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Burnham Beeches


Suitable for all ages.

The terrain is formed of undulating tarmac lanes.

Getting there: There are various ways to get to Burnham beeches. The easiest way to get to the main car park shown on the map is on the A355 road between Beaconsfield and Slough. As you drive through Farnham common you will see signage pointing you towards the beeches.

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Parking: There is a large car park area that will accommodate dozens of cars at East Burnham Common. This is next to a large open area of the beeches, There are also toilets here together with a café and information point (currently closed due to covid-19).

The best way to enjoy a ride around the beeches is to incorporate it with a walk into the woods. Footpaths are included on the map so you can explore these historic woodlands. From the main car park you can ride down Lord Mayors Drive which is about a mile to the end and back on a primarily flat well surfaced path. It is a nice diversion to visit the upper and middle pond which are connected by a small stream.


You can also do the same down Sir Henry Peeks Drive which is again flat and well surfaced. For a longer ride go down Halse Drive and do a loop around Mcauliffe Drive and Dukes Drive. This would be about 2 miles in total. However Halse Drive incorporates a steep down then up so it is likely you will be pushing your child’s bike at some point if you’re cycling as a family. The castle earthworks are a point of interest and the ride along McAuliffe drive is particularly attractive. All these “drives” are well surfaced.

Burnham Beeches Ordinance Survey Map  - view and print off detailed OS map

Langley Park

Langley Park has a variety of beautiful trails suitable for cycling and walking. The park contains 154 acres of free access parkland, 360 acres of farmland, delightful Edwardian rhododendron gardens (with views to Windsor Castle) and an Arboretum with a fine collection of specimen trees and a beautiful ornamental pond. Cycling is permitted, except in the Temple Gardens and the Arboretum. Cycle racks are located next to the tea room (currently closed due to covid-19).

Langley Park Country Park Ordinance Survey Map  - view and print off detailed OS map

Black Park

With over 10 miles of well signed cycling and walking tracks, Black Park is the ideal place for a great day out in the country. Set in 535 acres of woodland and heathland, you will find lakes, large open areas, cafes (closed due to covid-19) and a Go Ape Tree top adventure course (also closed due to covid-19). The park is located in Wexham, just a few miles east of Slough.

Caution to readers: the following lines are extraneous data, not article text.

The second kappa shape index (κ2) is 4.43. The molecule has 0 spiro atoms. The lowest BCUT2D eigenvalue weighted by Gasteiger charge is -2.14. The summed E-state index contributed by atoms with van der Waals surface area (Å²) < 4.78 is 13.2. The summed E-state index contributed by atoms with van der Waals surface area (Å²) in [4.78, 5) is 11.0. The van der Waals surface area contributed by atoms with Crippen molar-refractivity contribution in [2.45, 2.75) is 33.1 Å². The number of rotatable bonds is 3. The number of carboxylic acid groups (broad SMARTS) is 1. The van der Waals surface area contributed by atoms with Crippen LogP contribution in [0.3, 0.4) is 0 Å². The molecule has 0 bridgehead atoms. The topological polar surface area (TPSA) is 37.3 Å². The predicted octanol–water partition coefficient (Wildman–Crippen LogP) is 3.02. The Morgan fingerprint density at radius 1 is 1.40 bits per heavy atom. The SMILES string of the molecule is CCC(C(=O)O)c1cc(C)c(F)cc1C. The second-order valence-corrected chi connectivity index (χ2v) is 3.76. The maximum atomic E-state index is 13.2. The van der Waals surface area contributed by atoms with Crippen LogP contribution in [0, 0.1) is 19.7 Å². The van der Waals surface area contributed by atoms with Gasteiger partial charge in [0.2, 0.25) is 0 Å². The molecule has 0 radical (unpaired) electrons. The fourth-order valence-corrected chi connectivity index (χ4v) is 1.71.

The route below begins at the car park next to the lake and takes you to the famous Pinewood studios where many blockbuster films have been produced. You continue through the park to Upton Wood where you will circle the lake before returning to the finish point back at the car park.
The route is suitable for both cyclists and walkers but for cyclists there is also the Beeches cycleway .


This 12 mile, signposted route joins Black Park, Stoke Common, Burnham Beeches and Dorney Lake (currently closed) allowing you to extend your ride if you wish.

For walkers you may also like to try the Beeches way walk which passes through Black Park.

Black Park Country Park Ordinance Survey Map  - view and print off detailed OS map

Dorney Lake

Currently closed due to antisocial behaviour, find out more by clicking here.

This purpose-built rowing lake in Buckinghamshire has a traffic free National Cycle Network trail running past it on one side and the Thames Path on the other. As such you can make a circular walking trail using these two trails or a linear ride from Eton Wick to Dorney Reach if you are on your bike. The lake was used as the rowing venue for the 2012 Olympics in London.

It's a lovely area with the riverside path and views across the lake to enjoy. There's also 450 acres of parkland including an Arboretum and Nature Conservation area. Look out for water loving bird life including the grey heron.

You can park at the north western end of the lake just off Court Lane to start your walk. Alternatively you could catch the train to Windsor and then follow the Thames Path to the lake. It's about 1.5 mile walk passing Eton, Eton Wick and Dorney Common. A National Cycle Network Path also runs from the train station to the site.


If you would like to extend your exercise then you could visit the nearby Windsor Great Park. The park has miles of cycling and walking trails with woodland, parkland and lakes to enjoy. You could also continue along the Thames Path to Maidenhead which is only a couple of miles to the north.
The Jubilee River also runs past Dorney. This river has a great waterside cycling and walking trail running from Maidenhead to Eton.

Dorney Lake Ordinance Survey Map  - view and print off detailed OS map

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